With resources already stretched thin, Capt. Brian Foley says he’s determined to do more with what little the police department has when he takes over as chief next month.
A 26-year veteran of the local police force, Foley will succeed , making him the fourth consecutive chief who started his law enforcement career in Union City.
Foley’s promotion was approved by City Council in a closed session interview Tuesday night, the same night that the city honored Stewart for his service.
“I am completely grateful to lead the department as chief,” Foley said before City Council. “This department is comprised of completely dedicated individuals … With their support, we’ll be successful in facing any challenges that come before us.”
Foley was a shoo-in for the job, Stewart said in an interview last week.
“Brian’s a great police officer, a great leader and a good person,” Stewart said. “He’s been here many years. The department, as well as the community, has full confidence in him and it’s well-deserved.”
Foley, 51, has held various positions with the department, from crime scene investigator to SWAT commander. As a captain, he’s overseen both the field operations and support services divisions.
As chief, Foley, who holds a degree in business administration from California State University Chico, hopes to continue Stewart’s legacy of running a tight and efficient administration, he said.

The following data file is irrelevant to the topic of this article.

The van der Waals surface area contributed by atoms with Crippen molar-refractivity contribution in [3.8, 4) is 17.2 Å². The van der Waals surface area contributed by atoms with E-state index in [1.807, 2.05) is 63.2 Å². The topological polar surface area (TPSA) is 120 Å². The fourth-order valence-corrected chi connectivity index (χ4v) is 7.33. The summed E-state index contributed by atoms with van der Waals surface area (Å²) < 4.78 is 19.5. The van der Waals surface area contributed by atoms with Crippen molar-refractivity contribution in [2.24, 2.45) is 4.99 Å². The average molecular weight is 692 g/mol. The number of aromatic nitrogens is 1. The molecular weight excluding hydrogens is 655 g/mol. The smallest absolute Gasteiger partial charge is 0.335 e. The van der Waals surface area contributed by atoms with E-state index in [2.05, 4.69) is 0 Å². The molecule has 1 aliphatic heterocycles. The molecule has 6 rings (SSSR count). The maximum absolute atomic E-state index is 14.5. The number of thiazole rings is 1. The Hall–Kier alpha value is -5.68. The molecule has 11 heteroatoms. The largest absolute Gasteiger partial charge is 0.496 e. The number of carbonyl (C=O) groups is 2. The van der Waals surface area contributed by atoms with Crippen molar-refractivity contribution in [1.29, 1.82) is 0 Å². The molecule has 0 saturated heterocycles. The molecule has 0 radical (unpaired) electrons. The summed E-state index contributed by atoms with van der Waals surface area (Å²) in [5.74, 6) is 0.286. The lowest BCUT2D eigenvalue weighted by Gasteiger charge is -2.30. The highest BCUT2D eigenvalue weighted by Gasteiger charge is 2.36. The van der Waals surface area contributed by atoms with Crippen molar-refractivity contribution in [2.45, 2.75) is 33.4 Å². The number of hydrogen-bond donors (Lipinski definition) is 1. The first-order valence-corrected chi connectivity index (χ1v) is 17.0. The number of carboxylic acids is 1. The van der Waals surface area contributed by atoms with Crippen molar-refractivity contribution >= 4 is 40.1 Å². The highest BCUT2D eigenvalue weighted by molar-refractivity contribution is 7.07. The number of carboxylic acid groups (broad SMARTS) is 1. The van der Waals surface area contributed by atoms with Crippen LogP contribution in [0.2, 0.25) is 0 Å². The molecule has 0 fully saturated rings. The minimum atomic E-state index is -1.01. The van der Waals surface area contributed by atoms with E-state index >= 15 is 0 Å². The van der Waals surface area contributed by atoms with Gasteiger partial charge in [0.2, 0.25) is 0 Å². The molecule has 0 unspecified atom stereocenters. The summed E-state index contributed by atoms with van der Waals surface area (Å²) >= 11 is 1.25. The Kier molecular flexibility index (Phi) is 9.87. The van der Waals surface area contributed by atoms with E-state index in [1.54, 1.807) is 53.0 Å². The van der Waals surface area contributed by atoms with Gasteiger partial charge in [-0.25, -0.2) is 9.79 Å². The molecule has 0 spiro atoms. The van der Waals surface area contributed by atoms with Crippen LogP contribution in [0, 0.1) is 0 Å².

“My vision pretty simple: that we follow the golden rule in that we don’t provide a level of service less than what we’d expect for ourselves and our loved ones,” Foley said.
Among his goals is strengthening community relations. He plans to widen the resources provided at the and enhance the Community Oriented Policing and Problem Solving unit by increasing participation in Neighborhood Watch. He also will actively pursue grant opportunities to fund additional school resource officers, he said.
His most aggressive goal, however, is receiving accreditation from the Commission on Accreditation for Law Enforcement Agencies, a credentialing authority with internationally recognized best practices for public safety. The three-year process requires internal assessment and will be a step toward excellence and accountability, Foley said.
“It forces a department to do a comprehensive assessment of their operations,” he said. “I think the police department throughout my career has operated efficiently and effectively, but I think it’s time for an independent authority to give us a thorough assessment.”
When Foley takes over on Jan. 1, the structure of the department will also change slightly. The department will combine the three lieutenant and two captain positions and reclassify them as commanders. The move will allow the department to focus on its critical units, such as investigations and community policing, he said.
“It’s a challenging time, but the five commanders are talented,” Foley said. “I’m excited to carry it on.”